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In the News 28.10.15 : Today’s Articles of Interest from around the Internets

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In the News 28.10.15 : Today’s Articles of Interest from around the Internets
In the News 28.10.15 : Today’s Articles of Interest from around the Internets
In the News 28.10.15 : Today’s Articles of Interest from around the Internets

Inside the Secretive World of Tax-Avoidance Experts

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Shakespeare said that all the world’s a stage, but the sociologist Erving Goffman added that most of the interesting stuff lies behind the scenes, in what he called the “backstage” areas of everyday life.

Having spent the past eight years doing research on the international wealth-management profession, I have to agree with Goffman: The most revealing information comes from the moments when people stop performing and go off-script. Like the time one of the wealth managers I interviewed in the British Virgin Islands lost his composure and threatened to have me thrown out of the country. His ire arose from an unexpected quarter:  He took offense to my use of the term “socio-economic inequality” in the two scholarly articles I had published on the profession. I thought the articles were typically academic, which is to say, the opposite of sensationalizing and of little interest to anyone outside my field.  But my suggestion that wealth managers might be connected to inequality in any way seemed alarmingly radical to this gentleman.

Read the rest of this article at The Atlantic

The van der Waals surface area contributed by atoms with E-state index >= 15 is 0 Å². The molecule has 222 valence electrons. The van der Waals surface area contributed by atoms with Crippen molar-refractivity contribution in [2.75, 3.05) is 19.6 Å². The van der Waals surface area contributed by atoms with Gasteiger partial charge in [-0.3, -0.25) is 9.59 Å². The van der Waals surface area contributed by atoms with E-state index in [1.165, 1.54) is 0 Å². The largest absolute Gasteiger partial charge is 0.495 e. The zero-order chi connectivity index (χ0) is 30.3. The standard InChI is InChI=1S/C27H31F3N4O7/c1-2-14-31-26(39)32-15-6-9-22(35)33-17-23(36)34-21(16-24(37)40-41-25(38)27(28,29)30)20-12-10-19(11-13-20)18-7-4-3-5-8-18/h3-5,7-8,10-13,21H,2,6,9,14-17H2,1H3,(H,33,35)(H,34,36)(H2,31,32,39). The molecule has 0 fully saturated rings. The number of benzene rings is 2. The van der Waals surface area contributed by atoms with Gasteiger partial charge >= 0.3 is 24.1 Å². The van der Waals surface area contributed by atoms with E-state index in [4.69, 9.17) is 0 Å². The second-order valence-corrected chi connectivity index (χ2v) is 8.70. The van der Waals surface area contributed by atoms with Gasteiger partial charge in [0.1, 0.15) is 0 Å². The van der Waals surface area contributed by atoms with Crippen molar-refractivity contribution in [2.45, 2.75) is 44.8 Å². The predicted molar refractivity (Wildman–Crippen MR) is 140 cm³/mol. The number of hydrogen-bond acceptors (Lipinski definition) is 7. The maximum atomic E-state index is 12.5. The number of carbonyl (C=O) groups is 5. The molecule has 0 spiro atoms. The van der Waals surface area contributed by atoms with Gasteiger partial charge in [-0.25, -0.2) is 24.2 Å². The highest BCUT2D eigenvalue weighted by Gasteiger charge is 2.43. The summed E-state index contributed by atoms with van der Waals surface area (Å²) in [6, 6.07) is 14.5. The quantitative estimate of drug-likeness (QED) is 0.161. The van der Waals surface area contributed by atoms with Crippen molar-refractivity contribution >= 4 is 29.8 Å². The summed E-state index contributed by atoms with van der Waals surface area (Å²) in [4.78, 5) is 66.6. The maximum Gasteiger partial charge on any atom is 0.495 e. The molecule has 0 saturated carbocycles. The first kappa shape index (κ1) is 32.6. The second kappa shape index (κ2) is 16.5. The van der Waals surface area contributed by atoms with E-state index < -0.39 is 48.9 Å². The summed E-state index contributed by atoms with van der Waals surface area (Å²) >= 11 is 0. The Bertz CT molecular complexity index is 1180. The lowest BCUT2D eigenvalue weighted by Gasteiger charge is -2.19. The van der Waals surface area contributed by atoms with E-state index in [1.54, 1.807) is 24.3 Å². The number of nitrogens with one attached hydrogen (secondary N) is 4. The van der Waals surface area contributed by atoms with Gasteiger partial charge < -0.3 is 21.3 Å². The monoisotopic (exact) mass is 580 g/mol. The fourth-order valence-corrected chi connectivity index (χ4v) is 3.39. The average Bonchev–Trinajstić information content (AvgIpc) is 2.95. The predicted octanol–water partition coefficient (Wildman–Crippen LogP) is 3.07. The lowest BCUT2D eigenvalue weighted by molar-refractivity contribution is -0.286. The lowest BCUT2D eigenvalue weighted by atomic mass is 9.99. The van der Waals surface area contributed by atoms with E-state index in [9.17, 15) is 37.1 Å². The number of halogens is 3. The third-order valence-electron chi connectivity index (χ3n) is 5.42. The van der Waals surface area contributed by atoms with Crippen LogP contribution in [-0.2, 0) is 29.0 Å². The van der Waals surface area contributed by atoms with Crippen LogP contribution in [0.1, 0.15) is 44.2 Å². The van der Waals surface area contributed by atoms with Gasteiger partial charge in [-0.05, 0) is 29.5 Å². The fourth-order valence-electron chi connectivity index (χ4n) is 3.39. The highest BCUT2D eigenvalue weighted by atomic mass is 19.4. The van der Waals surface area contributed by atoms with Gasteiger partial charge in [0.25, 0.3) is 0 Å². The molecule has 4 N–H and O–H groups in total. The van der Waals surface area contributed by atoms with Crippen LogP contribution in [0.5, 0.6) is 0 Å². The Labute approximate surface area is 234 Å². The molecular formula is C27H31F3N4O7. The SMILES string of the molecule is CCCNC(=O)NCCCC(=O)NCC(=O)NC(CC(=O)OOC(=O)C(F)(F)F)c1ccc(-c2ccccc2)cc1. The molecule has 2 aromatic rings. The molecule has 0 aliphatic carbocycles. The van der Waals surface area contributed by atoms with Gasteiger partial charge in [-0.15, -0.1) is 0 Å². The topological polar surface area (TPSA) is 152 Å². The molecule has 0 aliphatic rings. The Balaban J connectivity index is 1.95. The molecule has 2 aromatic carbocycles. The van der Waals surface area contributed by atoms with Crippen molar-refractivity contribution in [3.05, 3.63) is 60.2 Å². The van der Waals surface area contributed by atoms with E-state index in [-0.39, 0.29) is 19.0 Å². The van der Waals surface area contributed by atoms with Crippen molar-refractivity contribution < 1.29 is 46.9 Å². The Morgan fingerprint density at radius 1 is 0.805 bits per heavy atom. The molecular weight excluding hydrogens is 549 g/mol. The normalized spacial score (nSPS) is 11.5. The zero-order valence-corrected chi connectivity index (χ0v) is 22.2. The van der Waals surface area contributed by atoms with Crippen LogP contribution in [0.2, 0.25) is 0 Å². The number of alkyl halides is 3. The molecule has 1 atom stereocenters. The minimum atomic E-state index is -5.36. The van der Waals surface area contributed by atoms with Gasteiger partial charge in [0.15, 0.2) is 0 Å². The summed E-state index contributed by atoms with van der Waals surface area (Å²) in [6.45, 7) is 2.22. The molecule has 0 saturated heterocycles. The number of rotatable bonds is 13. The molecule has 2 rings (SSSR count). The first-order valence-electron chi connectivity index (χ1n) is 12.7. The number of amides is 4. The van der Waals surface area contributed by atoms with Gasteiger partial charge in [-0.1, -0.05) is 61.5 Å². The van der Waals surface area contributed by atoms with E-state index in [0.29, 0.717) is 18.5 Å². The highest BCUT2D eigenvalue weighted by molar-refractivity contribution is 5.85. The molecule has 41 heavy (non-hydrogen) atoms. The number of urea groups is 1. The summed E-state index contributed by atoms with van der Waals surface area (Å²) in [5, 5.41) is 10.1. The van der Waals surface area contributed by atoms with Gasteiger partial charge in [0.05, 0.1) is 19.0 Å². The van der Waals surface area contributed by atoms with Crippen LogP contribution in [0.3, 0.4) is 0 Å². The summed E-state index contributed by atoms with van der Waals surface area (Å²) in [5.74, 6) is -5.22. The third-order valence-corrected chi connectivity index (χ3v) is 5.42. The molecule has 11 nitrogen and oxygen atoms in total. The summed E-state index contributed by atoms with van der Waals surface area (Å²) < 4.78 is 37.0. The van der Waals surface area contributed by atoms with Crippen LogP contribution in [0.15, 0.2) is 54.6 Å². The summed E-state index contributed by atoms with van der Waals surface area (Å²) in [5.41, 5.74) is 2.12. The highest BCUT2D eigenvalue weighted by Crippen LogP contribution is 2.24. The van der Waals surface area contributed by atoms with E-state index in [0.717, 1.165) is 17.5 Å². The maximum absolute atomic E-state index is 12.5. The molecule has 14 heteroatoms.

The Death of the Party

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In his 1992 song “Parties in the U.S.A.,” Jonathan Richman lamented what he perceived as a decline in informal social gatherings since his 1960s adolescence. “Could there be block parties ’bout which I don’t know?” he wondered. “Maybe they’re in neighborhoods where I don’t go / Could there be all these parties down some little lane / With potato chips sitting there and guitar playing?” In 2015, Mr. Richman’s plaint seems even more prescient for the millennial generation (the hedonistic video for Miley Cyrus’s 2009 pop confection “Party in the U.S.A.” notwithstanding). The incidence of house parties in America (and sections of Canada) thrown by and for those in their 20s, the prime years for adult socializing, may be dropping for a raft of technological, economic and cultural reasons.

Read the rest of this article at The New York Times

Drew Barrymore: ‘My mother locked me up in an institution at 13. Boo hoo! I needed it’

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Imagine you were a Hollywood producer pitched the following idea: a baby girl born into an acting dynasty is put to work in a dog food commercial at the age of 11 months. At seven, she’s a film star pouring Baileys over her ice-cream, at 11 she develops a drink problem, at 12 she’s a drug addict, at 13 she cuts her wrists and is hospitalised, and at 14 she’s legally divorced from her parents. Of course, you wouldn’t make the movie. Too far-fetched. There’s only so much disbelief that one can willingly suspend.